Whenever I research a debatable usage point, I inevitably run across the words careful usage or something similar. As in:
Stage 3: The form becomes commonplace even among many well-educated people, but it’s still avoided in careful usage.—Bryan Garner, Garner’s Modern English Usage
The problem is that the phrase careful usage and the like don’t usually mean careful usage. They’re code that traditionalists (a.k.a., peevers, SNOOTs, errorists, pedants, etc.) use to pound writers and editors with rules that have no foundation in the real world. Careful usage usually means “usage that hasn’t accepted any changes in English since the 18th century when grammarians thought English would be much improved by becoming more like Latin.”
Careful usage doesn’t have to mean you follow every one of Miss Thistlebottom’s made-up rules. Or E. B. White’s pronouncements. It doesn’t mean that you take someone’s random, personal style choices and call them good grammar.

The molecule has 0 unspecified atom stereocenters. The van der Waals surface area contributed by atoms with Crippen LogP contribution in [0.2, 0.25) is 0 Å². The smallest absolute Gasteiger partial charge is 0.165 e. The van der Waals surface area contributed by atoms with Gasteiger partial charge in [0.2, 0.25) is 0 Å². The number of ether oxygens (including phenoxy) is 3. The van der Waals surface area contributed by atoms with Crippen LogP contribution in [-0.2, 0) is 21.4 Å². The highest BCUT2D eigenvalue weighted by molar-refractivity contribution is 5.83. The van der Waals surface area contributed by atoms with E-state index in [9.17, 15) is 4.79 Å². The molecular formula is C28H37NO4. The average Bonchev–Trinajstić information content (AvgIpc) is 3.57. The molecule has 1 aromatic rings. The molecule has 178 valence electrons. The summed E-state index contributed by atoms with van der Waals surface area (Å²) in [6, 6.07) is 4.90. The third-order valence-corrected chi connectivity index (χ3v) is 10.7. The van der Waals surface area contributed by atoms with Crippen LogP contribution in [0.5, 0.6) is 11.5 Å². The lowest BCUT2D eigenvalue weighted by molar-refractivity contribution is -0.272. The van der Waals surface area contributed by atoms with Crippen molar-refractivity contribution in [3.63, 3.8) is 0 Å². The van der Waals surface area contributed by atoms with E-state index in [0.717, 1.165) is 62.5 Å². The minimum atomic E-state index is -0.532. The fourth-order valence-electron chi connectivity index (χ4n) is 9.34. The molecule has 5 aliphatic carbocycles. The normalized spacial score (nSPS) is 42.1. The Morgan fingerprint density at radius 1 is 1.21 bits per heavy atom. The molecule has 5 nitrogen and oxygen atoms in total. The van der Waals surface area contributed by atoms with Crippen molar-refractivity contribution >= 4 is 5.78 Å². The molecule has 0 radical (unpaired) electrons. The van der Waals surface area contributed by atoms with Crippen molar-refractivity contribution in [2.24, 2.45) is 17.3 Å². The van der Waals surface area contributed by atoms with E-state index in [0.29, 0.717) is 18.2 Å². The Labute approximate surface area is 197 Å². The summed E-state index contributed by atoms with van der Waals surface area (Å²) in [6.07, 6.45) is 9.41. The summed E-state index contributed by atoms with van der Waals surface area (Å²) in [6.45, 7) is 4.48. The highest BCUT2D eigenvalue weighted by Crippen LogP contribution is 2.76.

Writers and editors who employ proper careful usage look things up. They consider what the text is trying to say and how people currently use words—particularly those people they’re trying to reach. If your readers are particular to the point of peevishness, then following rules strictly, even made-up ones, makes sense. After all, it’s the message that’s important.
But if you’re not trying to placate the one percent, then don’t let the traditionalists’ “careful usage” throw you for a loop. Do your homework: Find out how the word or phrase in question is really being used and how your audience understands it. Then let the results guide your decisions.
Originally published on The Writing Resource.